Last week Peter Eavis of DealBook highlighted a statement made last year by New York Fed President William Dudley (formerly of Goldman Sachs, then a top lieutenant to Tim Geithner): “There is evidence of deep-seated cultural and ethical failures at many large financial institutions.” There was a point, say in 2008, when many people probably thought that our largest banks were just guilty of shoddy risk management, dubious sales practices, and excessive risk-taking. Since then, we’ve had to add price fixing, money laundering, bribery, and systematic fraud on the judicial system, among other things.
Eavis also tried to make something positive out of a couple of other recent comments. Dudley said, “I think that trust issue is of their own doing—they have done it to themselves,” while OCC head Thomas Curry said, “It is not going to work if we approach it from a lawyerly standpoint. It is more like a priest-penitent relationship.”
I don’t see much reason for optimism. First, framing the problem as a “trust issue”—customers no longer see banks as trustworthy institutions—is beside the point. Wall Street’s main defense is that its clients already realize that investment banks do not have their buy-side clients’ best interests at heart, and clients who don’t realize that are chumps. And in the wake of the financial crisis, I suspect there are few individuals out there who believe that their banks are there to help them. The banking industry has discovered that it can thrive without trust, which is not surprising; retail depositors trust the FDIC, and bond investors know that trust isn’t part of the equation.
Second, when an entire industry shows a deep proclivity to flaunt the law, it’s distressing that one of its top regulators sees himself more as a priest than as a lawyer. With a priest, the presumption is that the congregant actually wants to be saved, and therefore will listen to the priest. Wall Street banks just care about profits, which is only natural. Once they’ve learned that they can be profitable without being ethical, there’s no turning back. The only way to change the equation is to make lawbreaking unprofitable, which means serious penalties, both civil and criminal.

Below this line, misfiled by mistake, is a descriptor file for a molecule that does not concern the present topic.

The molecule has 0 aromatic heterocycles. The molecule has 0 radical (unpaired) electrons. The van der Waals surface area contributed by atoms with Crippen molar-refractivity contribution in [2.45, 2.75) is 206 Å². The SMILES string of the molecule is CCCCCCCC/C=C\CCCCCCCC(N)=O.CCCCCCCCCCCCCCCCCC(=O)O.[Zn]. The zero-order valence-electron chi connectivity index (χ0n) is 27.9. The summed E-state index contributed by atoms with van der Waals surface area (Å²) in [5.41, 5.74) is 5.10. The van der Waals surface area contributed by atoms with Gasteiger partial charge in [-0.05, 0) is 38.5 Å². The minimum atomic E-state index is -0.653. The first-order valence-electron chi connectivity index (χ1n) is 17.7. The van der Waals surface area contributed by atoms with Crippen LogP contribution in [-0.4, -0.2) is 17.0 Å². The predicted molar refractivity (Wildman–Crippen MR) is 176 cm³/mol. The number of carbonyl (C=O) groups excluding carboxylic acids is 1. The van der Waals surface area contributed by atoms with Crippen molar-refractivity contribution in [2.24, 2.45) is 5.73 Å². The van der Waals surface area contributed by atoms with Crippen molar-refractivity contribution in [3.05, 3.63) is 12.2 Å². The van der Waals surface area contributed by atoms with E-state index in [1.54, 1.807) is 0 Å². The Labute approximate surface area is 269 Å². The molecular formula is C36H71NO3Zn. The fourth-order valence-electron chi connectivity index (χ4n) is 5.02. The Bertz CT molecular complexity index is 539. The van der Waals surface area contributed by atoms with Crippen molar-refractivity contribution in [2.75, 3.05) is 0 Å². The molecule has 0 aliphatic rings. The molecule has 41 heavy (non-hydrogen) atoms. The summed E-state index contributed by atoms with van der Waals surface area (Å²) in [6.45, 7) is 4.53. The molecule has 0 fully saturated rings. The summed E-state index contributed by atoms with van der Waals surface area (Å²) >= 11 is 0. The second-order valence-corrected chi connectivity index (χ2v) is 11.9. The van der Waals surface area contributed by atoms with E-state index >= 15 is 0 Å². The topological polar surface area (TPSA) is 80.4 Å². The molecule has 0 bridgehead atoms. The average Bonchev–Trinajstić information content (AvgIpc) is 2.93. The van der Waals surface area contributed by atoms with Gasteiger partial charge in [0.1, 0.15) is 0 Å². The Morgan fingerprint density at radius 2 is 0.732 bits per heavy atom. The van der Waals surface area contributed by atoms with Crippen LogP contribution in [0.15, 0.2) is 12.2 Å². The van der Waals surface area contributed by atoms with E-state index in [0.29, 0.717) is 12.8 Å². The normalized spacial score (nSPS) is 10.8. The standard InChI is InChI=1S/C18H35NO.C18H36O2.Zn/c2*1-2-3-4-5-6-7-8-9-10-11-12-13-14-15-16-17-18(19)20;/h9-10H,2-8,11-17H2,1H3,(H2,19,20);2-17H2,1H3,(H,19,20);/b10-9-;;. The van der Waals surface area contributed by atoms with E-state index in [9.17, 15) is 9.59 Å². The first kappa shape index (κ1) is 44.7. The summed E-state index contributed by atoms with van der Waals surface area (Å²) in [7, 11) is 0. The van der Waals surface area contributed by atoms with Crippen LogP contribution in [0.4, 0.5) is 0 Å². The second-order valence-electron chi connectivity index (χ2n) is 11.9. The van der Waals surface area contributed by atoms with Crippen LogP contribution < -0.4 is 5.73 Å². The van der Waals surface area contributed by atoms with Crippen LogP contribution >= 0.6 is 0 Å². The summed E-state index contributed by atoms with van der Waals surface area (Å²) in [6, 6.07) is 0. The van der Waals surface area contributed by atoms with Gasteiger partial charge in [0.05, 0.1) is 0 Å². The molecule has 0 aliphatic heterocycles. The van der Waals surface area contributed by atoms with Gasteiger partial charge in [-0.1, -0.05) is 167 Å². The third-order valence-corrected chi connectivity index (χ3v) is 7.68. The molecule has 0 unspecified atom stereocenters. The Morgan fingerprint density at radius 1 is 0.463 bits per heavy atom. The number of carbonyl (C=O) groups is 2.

In that vein, the SEC is especially proud of a judge’s decision last week to impose an $825,000 fine on Fabrice Tourre, the Goldman employee implicated in the ABACUS deal. The SEC’s enforcement director claimed that the penalty reflected “the S.E.C.’s intent of pursuing meaningful sanctions to punish individuals responsible for misconduct and deter others from violating the federal securities laws.” If only.
That is a meaningful sanction, particularly because the judge prohibited Goldman from covering Tourre’s penalty of $650,000. I doubt, however, that she could stop Goldman employees from individually gifting cash to Tourre. And, if they have any kind of sense of fairness, they should start passing the hat—because Tourre was the only one out of probably thousands of people engaged in similar behavior who got busted. Which means that, if you want to structure deals so they are likely to collapse and lie about it to your buy-side clients, the odds are spectacularly in your favor. More important, if you are a senior executive and you want to pressure your employees (including by promising them huge bonuses) to structure deals that are likely to collapse and lie about it to your buy-side clients, the odds in your favor approach certainty.
Talk is cheap. But ultimately, it’s hard to see how anyone’s behavior is going to change with the regulators we’ve got.
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